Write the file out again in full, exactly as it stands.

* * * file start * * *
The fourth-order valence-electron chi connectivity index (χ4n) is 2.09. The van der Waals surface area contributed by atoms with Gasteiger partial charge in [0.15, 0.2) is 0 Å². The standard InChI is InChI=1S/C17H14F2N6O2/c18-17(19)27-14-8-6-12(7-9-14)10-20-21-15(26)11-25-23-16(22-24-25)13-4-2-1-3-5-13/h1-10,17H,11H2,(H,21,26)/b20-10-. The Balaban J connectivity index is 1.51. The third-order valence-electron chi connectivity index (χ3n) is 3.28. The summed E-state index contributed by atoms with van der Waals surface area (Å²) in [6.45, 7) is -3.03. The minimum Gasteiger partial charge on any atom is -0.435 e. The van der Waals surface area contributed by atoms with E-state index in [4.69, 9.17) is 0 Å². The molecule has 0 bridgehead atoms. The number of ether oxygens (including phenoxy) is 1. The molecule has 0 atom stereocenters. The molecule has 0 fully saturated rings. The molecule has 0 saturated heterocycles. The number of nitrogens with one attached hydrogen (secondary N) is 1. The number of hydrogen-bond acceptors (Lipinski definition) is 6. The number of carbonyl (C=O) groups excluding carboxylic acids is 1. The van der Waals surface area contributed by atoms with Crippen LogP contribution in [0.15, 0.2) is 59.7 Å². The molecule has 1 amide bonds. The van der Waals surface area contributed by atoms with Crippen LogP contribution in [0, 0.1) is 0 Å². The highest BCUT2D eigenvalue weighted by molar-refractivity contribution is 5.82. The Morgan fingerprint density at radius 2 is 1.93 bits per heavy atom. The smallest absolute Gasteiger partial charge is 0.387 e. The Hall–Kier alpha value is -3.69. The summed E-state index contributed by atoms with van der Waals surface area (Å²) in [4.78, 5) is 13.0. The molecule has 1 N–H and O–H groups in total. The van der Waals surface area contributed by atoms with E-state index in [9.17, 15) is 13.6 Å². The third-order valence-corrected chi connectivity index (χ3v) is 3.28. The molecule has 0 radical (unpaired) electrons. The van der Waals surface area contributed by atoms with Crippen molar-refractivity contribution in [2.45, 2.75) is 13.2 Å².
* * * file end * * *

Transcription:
The fourth-order valence-electron chi connectivity index (χ4n) is 2.09. The van der Waals surface area contributed by atoms with Gasteiger partial charge in [0.15, 0.2) is 0 Å². The standard InChI is InChI=1S/C17H14F2N6O2/c18-17(19)27-14-8-6-12(7-9-14)10-20-21-15(26)11-25-23-16(22-24-25)13-4-2-1-3-5-13/h1-10,17H,11H2,(H,21,26)/b20-10-. The Balaban J connectivity index is 1.51. The third-order valence-electron chi connectivity index (χ3n) is 3.28. The summed E-state index contributed by atoms with van der Waals surface area (Å²) in [6.45, 7) is -3.03. The minimum Gasteiger partial charge on any atom is -0.435 e. The van der Waals surface area contributed by atoms with E-state index in [4.69, 9.17) is 0 Å². The molecule has 0 bridgehead atoms. The number of ether oxygens (including phenoxy) is 1. The molecule has 0 atom stereocenters. The molecule has 0 fully saturated rings. The molecule has 0 saturated heterocycles. The number of nitrogens with one attached hydrogen (secondary N) is 1. The number of hydrogen-bond acceptors (Lipinski definition) is 6. The number of carbonyl (C=O) groups excluding carboxylic acids is 1. The van der Waals surface area contributed by atoms with Crippen LogP contribution in [0.15, 0.2) is 59.7 Å². The molecule has 1 amide bonds. The van der Waals surface area contributed by atoms with Crippen LogP contribution in [0, 0.1) is 0 Å². The highest BCUT2D eigenvalue weighted by molar-refractivity contribution is 5.82. The Morgan fingerprint density at radius 2 is 1.93 bits per heavy atom. The smallest absolute Gasteiger partial charge is 0.387 e. The Hall–Kier alpha value is -3.69. The summed E-state index contributed by atoms with van der Waals surface area (Å²) in [4.78, 5) is 13.0. The molecule has 1 N–H and O–H groups in total. The van der Waals surface area contributed by atoms with E-state index in [9.17, 15) is 13.6 Å². The third-order valence-corrected chi connectivity index (χ3v) is 3.28. The molecule has 0 radical (unpaired) electrons. The van der Waals surface area contributed by atoms with Crippen molar-refractivity contribution in [2.45, 2.75) is 13.2 Å².